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class Game

  foo: null

  play: ->

    @foo = 2
    @animate()

  animate: ->

    requestAnimationFrame( @animate, 1000 )
    console.log('foo = ', @foo)


$ ->
  game = null

  init = ->

    game = new Game()
    game.play()

  init()

The log in the animate method in Game produces:

foo = 2

foo = undefined

So foo is 2 on the first call to animate and then undefined thereafter. Could someone please explain why and how I can fix this. Any help is much appreciated.

share|improve this question
    
requestAnimationFrame doesn't take a number as the second argument; instead, it calls the given function ASAP (typically faster than setTimeout(func, 0) does) provided that the browser tab is in the foreground. See developer.mozilla.org/en/DOM/window.requestAnimationFrame –  Trevor Burnham Jul 8 '12 at 1:04

2 Answers 2

up vote 8 down vote accepted

When you call setInterval, context is lost and the second time @ is window. You need fat-arrow methods to retain the appropriate this:

animate: =>
share|improve this answer
    
Thank you for your answer. This has worked but has caused very strange behaviour with requestAnimationFrame. I am calling requestAnimationFrame as should be done but with the fat arrow it is kind of repeating the call over the other call to requestAnimationFrame. –  Jamie Fearon Jul 7 '12 at 23:39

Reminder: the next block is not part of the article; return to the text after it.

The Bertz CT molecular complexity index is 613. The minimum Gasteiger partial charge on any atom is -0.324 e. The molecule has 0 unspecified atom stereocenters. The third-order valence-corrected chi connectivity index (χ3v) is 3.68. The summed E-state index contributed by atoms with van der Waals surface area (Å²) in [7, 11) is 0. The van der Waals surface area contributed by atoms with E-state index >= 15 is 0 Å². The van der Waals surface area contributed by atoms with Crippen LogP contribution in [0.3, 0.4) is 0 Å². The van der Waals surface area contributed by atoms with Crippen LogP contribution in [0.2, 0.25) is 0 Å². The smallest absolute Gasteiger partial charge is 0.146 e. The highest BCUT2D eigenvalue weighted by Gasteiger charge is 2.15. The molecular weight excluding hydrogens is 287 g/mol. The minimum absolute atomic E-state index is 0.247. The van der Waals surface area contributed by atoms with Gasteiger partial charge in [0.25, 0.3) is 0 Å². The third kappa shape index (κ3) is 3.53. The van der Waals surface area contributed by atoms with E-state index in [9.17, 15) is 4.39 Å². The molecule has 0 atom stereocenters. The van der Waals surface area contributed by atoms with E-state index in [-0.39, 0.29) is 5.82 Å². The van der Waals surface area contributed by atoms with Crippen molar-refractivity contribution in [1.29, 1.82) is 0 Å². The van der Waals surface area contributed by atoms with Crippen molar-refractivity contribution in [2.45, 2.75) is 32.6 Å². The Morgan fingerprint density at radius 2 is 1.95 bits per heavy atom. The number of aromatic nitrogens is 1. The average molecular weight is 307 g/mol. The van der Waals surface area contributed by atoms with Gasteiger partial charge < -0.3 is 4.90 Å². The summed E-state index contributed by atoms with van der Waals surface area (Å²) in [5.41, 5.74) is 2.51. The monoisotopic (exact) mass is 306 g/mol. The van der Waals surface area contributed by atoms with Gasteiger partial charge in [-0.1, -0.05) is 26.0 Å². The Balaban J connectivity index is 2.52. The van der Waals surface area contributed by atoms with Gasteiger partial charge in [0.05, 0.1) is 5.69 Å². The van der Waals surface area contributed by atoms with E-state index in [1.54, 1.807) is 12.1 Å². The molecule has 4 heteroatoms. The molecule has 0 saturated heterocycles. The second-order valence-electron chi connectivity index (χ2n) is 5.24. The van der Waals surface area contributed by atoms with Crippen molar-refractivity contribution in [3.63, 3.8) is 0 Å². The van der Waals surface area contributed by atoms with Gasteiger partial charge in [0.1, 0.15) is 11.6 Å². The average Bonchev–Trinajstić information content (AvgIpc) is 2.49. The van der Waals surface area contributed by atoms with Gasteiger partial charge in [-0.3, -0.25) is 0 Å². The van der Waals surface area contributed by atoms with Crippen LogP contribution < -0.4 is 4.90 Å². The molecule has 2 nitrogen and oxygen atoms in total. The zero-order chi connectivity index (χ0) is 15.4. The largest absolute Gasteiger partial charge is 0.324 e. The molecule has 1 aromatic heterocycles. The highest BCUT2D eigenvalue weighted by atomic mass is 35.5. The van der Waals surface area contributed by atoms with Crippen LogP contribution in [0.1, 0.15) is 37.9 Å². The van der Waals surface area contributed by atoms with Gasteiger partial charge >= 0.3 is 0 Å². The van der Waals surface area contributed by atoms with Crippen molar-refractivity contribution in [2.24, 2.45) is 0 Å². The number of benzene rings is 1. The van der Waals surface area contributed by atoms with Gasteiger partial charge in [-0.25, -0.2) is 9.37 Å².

@user881920 This repetition is the correct behavior. You should accept Aaron's answer. If you're having an issue with requestAnimationFrame, you should ask a separate question about it. –  Trevor Burnham Jul 8 '12 at 1:07
    
Thanks for this answer. Simple and clear. –  Glenn May 16 at 14:49

You can define animate as follows:

animate: ->
  callback = (=> @animate())
  requestAnimationFrame(callback, 1000 )
  console.log('foo = ', @foo)

The technique here is to get a bound method. @animate by itself is unbound, but (=> @animate()) is the bound version of it.

You can get a similar results if you're using UnderscoreJS as follows:

animate: ->
  callback = _.bind(@animate, @)
  requestAnimationFrame(callback, 1000 )
  console.log('foo = ', @foo)

And if you are using a later version of JavaScript, you may be able to do as follows:

animate: ->
  callback = @animate.bind(@)
  requestAnimationFrame(callback, 1000 )
  console.log('foo = ', @foo)
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